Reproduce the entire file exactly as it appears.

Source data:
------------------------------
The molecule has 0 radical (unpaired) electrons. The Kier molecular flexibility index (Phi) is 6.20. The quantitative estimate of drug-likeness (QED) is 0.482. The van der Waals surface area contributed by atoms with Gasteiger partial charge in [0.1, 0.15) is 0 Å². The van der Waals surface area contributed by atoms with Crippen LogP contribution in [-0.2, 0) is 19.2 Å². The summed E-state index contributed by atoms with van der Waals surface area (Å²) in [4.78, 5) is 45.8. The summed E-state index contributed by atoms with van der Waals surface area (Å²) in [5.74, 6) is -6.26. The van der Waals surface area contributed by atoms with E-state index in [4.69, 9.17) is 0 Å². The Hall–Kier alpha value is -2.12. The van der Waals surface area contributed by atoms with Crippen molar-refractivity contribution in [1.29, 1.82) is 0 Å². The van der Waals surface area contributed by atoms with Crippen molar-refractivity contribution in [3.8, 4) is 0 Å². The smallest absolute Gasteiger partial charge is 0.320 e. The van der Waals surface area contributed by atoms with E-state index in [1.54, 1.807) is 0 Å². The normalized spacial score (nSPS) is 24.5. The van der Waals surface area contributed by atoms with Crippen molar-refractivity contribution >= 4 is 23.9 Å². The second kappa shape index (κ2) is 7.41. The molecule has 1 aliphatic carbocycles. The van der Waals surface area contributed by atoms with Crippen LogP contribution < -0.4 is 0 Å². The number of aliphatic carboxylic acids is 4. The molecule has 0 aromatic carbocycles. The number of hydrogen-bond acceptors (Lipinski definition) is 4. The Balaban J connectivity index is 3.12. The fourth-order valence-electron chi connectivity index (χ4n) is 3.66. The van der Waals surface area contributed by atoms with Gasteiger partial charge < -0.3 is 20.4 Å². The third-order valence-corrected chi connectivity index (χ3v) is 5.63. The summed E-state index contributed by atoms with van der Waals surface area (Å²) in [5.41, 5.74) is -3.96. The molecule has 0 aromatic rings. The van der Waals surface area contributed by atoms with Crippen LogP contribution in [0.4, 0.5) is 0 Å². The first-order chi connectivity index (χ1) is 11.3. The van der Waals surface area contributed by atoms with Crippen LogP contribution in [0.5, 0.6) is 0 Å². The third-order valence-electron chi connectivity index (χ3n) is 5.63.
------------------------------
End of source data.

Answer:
The molecule has 0 radical (unpaired) electrons. The Kier molecular flexibility index (Phi) is 6.20. The quantitative estimate of drug-likeness (QED) is 0.482. The van der Waals surface area contributed by atoms with Gasteiger partial charge in [0.1, 0.15) is 0 Å². The van der Waals surface area contributed by atoms with Crippen LogP contribution in [-0.2, 0) is 19.2 Å². The summed E-state index contributed by atoms with van der Waals surface area (Å²) in [4.78, 5) is 45.8. The summed E-state index contributed by atoms with van der Waals surface area (Å²) in [5.74, 6) is -6.26. The van der Waals surface area contributed by atoms with E-state index in [4.69, 9.17) is 0 Å². The Hall–Kier alpha value is -2.12. The van der Waals surface area contributed by atoms with Crippen molar-refractivity contribution in [1.29, 1.82) is 0 Å². The van der Waals surface area contributed by atoms with Crippen molar-refractivity contribution in [3.8, 4) is 0 Å². The smallest absolute Gasteiger partial charge is 0.320 e. The van der Waals surface area contributed by atoms with E-state index in [1.54, 1.807) is 0 Å². The normalized spacial score (nSPS) is 24.5. The van der Waals surface area contributed by atoms with Crippen molar-refractivity contribution >= 4 is 23.9 Å². The second kappa shape index (κ2) is 7.41. The molecule has 1 aliphatic carbocycles. The van der Waals surface area contributed by atoms with Crippen LogP contribution < -0.4 is 0 Å². The number of aliphatic carboxylic acids is 4. The molecule has 0 aromatic carbocycles. The number of hydrogen-bond acceptors (Lipinski definition) is 4. The Balaban J connectivity index is 3.12. The fourth-order valence-electron chi connectivity index (χ4n) is 3.66. The van der Waals surface area contributed by atoms with Gasteiger partial charge < -0.3 is 20.4 Å². The third-order valence-corrected chi connectivity index (χ3v) is 5.63. The summed E-state index contributed by atoms with van der Waals surface area (Å²) in [5.41, 5.74) is -3.96. The molecule has 0 aromatic rings. The van der Waals surface area contributed by atoms with Crippen LogP contribution in [0.4, 0.5) is 0 Å². The first-order chi connectivity index (χ1) is 11.3. The van der Waals surface area contributed by atoms with Crippen LogP contribution in [0.5, 0.6) is 0 Å². The third-order valence-electron chi connectivity index (χ3n) is 5.63.